Story and photos by Lauren Chamberlain
How would you paint your hometown? How would you build the story of the place that shaped you so a stranger could understand? I want to pay homage to the many parts of Rochester by highlighting and reflecting on its history and unique qualities. The Flower City can be identified with numerous hidden gems. Just a stone’s throw from the famous gravesite of Susan B. Anthony lies one of Rochester’s paramount landmarks and most distinctive sites: Warner Castle and the Sunken Garden in Highland Park.
The property’s initial focus was Warner Castle, established in 1854 and owned by Horatio Gates Warner (1801-1876). Warner, an attorney, businessman and newspaper editor, was a prominent member of early Rochester society. He designed his home to resemble the castles of Clan Douglas, which he was inspired by on a previous trip to Scotland. After his death, Warner Castle had many owners, yet maintained its grandeur.
Acclaimed landscape architect Alling DeForest, who is also known for constructing the Eastman estates in Rochester, designed the Sunken Garden in the 1930s. Currently, both the Warner Castle and the Sunken Garden are under the care of the Landmark Society of Western New York.
Walking into this area within Highland Park feels like stepping into the past. I have always loved anything that bridges the divide between the past and present.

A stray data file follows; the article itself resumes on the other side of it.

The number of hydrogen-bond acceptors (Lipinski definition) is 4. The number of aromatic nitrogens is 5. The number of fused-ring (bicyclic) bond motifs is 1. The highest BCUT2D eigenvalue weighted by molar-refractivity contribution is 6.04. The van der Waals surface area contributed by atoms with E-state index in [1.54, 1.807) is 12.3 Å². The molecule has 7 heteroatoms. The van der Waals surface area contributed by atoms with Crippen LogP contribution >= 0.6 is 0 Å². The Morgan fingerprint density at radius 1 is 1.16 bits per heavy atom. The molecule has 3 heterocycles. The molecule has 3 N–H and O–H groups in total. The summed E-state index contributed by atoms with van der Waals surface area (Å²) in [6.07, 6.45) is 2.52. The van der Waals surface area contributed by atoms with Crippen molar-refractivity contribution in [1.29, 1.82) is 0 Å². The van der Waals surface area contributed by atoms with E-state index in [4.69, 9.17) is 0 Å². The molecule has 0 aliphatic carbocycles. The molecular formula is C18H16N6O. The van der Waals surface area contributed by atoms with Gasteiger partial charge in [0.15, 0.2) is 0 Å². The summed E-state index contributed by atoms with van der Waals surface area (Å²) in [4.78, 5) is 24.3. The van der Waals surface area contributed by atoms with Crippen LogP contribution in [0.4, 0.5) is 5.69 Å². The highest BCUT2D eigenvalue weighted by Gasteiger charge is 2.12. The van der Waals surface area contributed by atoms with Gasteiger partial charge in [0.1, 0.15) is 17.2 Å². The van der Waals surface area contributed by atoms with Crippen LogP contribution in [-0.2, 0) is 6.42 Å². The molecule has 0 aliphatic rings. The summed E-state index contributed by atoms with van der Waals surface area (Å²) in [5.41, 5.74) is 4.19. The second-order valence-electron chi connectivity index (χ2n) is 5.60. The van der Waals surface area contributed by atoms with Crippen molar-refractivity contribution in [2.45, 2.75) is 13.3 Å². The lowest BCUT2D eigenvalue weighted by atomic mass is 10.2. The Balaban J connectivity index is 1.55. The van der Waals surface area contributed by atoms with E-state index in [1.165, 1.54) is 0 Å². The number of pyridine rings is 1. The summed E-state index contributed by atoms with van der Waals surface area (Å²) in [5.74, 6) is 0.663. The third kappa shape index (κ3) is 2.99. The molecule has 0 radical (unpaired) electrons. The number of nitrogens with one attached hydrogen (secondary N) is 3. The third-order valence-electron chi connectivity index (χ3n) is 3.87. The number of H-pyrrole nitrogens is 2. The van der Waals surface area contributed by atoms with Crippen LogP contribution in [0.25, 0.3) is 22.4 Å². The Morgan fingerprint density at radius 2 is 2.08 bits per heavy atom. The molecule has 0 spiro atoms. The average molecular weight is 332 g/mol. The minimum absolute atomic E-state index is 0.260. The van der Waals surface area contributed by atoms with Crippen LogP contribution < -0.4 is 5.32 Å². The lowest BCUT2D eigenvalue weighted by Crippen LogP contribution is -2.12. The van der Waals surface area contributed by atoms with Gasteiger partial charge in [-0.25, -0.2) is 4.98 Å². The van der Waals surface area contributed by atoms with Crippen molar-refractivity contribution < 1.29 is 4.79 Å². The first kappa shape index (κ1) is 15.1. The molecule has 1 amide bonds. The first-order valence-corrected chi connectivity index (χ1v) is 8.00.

On a beautiful day this past May, I took a trip to Warner Castle and the surrounding grounds. I am always amazed at the groundwork and landscaping each year. I work in a local greenhouse and florist shop, so I am no stranger to beautiful flowers. The garden’s array of annuals and perennials that adorn the grassy walkway down to the rest of the area is sublime. Every time I walk up to the landmark, I feel as if I am walking into a real-world fairy tale. The castle and garden create a peaceful and majestic experience that feels tranquil. You can go and walk, take pictures or simply sit and enjoy the scenery.
While it is not a huge area to explore, Warner Castle and the Sunken Garden are undoubtedly worthwhile to visit. There is something so alluring about this little green utopia surrounded by the busy, modern city life; it’s amazing to think that this small piece of Rochester’s history remains as technology and urbanization grow around it.
Warner Castle and the Sunken Garden allow for current and future generations to connect with the architectural and horticultural past of Rochester. Both sites act as a reminder to reconnect with history as well as a calming space to explore nature when the pressure of city life becomes too overwhelming. So, while this landmark barely scratches the surface of all Rochester is, it is certainly a powerful start.